In a decision released this week, the Sixth Circuit Court of Appeals held that a conviction under Ohio’s sexual battery offense does not constitute a crime of violence. United States v. Wynn, No. 07-4307, slip op. (Sept. 2, 2009) (Moore, Gibbons, and Friedman). The majority’s decision was written by Judge Moore, joined by Judge Gibbons. Judge Friedman dissented.
Though this case addressed sentencing enhancements rather than any immigration law directly, the crime of violence language examined by the Court is identical to the COV language used by 18 U.S.C. § 16(b), which defines COV for purposes of INA § 101(a)(43)(F).
The criminal defendant in this case, Wynn, was convicted of violating Ohio’s sexual battery statute, Ohio Rev. Code § 2907.03. That statute provides:
“(A) No person shall engage in sexual conduct with another, not the spouse of the offender, when any of the following apply: (1) The offender knowingly coerces the other person to submit by any means that would prevent resistance by a person of ordinary resolution. (2) The offender knows that the other person’s ability to appraise the nature of or control the other person’s own conduct is substantially impaired. (3) The offender knows that the other person submits because the other person is unaware that the act is being committed. (4) The offender knows that the other person submits because the other person mistakenly identifies the offender as the other person’s spouse. (5) The offender is the other person’s natural or adoptive parent, or a stepparent, or guardian, custodian, or person in loco parentis of the other person. (6) The other person is in custody of law or a patient in a hospital or other institution, and the offender has supervisory or disciplinary authority over the other person. (7) The offender is a teacher, administrator, coach, or other person in authority employed by or serving in a school for which the state board of education prescribes minimum standards pursuant to division (D) of section 3301.07 of the Revised Code, the other person is enrolled in or attends that school, and the offender is not enrolled in and does not attend that school.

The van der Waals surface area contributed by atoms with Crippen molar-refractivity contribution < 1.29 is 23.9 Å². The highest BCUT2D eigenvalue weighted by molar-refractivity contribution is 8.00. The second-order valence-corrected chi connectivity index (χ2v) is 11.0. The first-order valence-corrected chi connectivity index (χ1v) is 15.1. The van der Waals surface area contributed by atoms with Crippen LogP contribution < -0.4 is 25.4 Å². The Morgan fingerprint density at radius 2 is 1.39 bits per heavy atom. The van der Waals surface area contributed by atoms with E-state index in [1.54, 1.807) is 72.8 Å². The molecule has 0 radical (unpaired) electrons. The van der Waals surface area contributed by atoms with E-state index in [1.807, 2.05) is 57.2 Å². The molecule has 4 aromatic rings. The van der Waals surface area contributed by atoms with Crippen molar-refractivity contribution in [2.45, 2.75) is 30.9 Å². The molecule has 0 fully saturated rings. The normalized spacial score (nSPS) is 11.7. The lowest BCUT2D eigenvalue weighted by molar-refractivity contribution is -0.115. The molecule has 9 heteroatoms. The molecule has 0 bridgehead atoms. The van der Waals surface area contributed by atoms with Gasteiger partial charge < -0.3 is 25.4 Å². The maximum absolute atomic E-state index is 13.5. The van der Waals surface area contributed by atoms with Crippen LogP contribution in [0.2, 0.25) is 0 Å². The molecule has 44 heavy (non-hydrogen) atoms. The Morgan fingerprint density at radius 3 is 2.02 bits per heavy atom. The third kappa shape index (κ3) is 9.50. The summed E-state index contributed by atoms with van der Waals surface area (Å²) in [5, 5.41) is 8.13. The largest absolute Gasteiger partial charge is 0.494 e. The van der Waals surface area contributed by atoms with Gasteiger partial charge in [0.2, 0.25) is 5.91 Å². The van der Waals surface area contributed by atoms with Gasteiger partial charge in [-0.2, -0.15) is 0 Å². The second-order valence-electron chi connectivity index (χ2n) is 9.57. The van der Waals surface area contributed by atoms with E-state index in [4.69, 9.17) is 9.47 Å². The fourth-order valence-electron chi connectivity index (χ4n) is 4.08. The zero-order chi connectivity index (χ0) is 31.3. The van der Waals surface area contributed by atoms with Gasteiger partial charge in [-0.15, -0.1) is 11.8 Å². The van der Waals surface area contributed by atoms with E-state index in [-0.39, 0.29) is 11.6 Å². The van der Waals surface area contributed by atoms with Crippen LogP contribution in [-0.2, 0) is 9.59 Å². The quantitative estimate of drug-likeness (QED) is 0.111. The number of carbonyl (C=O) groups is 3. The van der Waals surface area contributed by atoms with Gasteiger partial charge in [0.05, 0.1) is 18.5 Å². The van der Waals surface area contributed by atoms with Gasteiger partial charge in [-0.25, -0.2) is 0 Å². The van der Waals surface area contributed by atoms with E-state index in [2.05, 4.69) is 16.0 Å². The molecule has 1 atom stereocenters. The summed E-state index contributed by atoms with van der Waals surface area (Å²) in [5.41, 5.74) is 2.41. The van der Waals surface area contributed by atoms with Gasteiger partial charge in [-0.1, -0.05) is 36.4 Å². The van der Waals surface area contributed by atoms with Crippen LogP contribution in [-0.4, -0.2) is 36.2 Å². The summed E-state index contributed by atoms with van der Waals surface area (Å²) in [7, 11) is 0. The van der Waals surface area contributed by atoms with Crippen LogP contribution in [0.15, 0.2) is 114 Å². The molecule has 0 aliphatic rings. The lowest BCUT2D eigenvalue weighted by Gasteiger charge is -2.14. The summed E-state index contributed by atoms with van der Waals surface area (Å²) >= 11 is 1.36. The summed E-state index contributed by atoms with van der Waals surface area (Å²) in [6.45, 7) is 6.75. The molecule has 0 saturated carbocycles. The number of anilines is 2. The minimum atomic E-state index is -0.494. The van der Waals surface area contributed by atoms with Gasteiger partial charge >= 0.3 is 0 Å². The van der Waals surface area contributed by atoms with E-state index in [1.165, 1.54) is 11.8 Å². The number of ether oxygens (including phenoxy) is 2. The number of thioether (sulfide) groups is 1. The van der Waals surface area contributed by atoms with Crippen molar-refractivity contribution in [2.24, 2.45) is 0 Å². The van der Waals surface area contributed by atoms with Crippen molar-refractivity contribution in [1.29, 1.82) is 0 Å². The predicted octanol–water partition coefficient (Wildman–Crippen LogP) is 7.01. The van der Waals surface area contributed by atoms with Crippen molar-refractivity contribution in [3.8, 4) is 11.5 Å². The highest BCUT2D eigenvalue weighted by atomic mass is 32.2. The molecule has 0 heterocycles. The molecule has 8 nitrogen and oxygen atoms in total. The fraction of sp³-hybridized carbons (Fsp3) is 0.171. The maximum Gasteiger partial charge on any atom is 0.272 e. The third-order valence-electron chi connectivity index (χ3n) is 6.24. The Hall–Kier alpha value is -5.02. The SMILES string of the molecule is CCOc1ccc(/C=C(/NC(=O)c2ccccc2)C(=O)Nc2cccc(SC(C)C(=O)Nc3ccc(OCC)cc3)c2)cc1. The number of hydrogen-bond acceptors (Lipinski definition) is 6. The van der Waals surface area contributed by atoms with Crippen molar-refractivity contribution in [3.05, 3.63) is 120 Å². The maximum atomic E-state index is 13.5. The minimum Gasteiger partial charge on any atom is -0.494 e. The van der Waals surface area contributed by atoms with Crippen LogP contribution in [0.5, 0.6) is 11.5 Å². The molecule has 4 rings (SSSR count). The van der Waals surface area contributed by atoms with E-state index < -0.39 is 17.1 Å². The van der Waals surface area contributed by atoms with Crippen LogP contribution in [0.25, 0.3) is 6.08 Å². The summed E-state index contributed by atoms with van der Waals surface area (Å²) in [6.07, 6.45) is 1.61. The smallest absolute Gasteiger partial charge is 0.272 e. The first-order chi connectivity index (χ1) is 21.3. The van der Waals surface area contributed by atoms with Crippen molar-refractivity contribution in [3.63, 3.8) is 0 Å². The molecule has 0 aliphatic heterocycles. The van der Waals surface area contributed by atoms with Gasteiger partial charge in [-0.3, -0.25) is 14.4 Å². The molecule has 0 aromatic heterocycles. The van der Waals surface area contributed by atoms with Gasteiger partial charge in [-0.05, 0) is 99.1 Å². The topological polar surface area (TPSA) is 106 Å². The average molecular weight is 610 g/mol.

(8) The other person is a minor, the offender is a teacher, administrator, coach, or other person in authority employed by or serving in an institution of higher education, and the other person is enrolled in or attends that institution. (9) The other person is a minor, and the offender is the other person’s athletic or other type of coach, is the other person’s instructor, is the leader of a scouting troop of which the other person is a member, or is a person with temporary or occasional disciplinary control over the other person. (10) The offender is a mental health professional, the other person is a mental health client or patient of the offender, and the offender induces the other person to submit by falsely representing to the other person that the sexual conduct is necessary for mental health treatment purposes. (11) The other person is confined in a detention facility, and the offender is an employee of that detention facility. (12) The other person is a minor, the offender is a cleric, and the other person is a member of, or attends, the church or congregation served by the cleric.”
The Sixth Circuit first noted that it must use the categorical approach of statutory analysis required by the Supreme Court in Taylor v. United States, 495 U.S. 575 (1990). Wynn, No. 07-4307, slip op. at 5. The Sixth Circuit quickly added that an exception exists to the categorical approach when the statutory definition of the criminal offense is ambiguous. Wynn, No. 07-4307, slip op. at 6. When this occurs, the Sixth Circuit explained, “the court may examine . . . ‘the terms of the charging document, the terms of a plea agreement or transcript of colloquy between judge and defendant in which the factual basis for the plea was confirmed by the defendant, or to some comparable judicial record of this information.’” Wynn, No. 07-4307, slip op. at 6 (quoting United States v. Bartee, 529 F.3d 357, 359 (6th Cir. 2008)).